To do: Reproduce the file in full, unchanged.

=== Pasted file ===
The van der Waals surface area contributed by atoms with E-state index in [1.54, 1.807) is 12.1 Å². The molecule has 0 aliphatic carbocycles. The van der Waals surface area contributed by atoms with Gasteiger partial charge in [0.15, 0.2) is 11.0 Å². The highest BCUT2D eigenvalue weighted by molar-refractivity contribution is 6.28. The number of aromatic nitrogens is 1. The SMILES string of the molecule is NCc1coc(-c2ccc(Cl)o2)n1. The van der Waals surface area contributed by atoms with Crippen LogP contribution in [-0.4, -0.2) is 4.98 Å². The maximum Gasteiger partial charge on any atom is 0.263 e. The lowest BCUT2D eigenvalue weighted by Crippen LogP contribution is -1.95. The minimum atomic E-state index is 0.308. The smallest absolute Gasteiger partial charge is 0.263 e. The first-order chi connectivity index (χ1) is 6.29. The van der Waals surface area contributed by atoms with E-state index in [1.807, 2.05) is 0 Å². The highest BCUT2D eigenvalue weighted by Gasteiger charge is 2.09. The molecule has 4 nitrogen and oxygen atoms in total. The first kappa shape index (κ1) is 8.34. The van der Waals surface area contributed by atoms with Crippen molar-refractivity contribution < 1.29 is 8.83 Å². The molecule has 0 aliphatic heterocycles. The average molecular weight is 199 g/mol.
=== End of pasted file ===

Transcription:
The van der Waals surface area contributed by atoms with E-state index in [1.54, 1.807) is 12.1 Å². The molecule has 0 aliphatic carbocycles. The van der Waals surface area contributed by atoms with Gasteiger partial charge in [0.15, 0.2) is 11.0 Å². The highest BCUT2D eigenvalue weighted by molar-refractivity contribution is 6.28. The number of aromatic nitrogens is 1. The SMILES string of the molecule is NCc1coc(-c2ccc(Cl)o2)n1. The van der Waals surface area contributed by atoms with Crippen LogP contribution in [-0.4, -0.2) is 4.98 Å². The maximum Gasteiger partial charge on any atom is 0.263 e. The lowest BCUT2D eigenvalue weighted by Crippen LogP contribution is -1.95. The minimum atomic E-state index is 0.308. The smallest absolute Gasteiger partial charge is 0.263 e. The first-order chi connectivity index (χ1) is 6.29. The van der Waals surface area contributed by atoms with E-state index in [1.807, 2.05) is 0 Å². The highest BCUT2D eigenvalue weighted by Gasteiger charge is 2.09. The molecule has 4 nitrogen and oxygen atoms in total. The first kappa shape index (κ1) is 8.34. The van der Waals surface area contributed by atoms with Crippen molar-refractivity contribution < 1.29 is 8.83 Å². The molecule has 0 aliphatic heterocycles. The average molecular weight is 199 g/mol.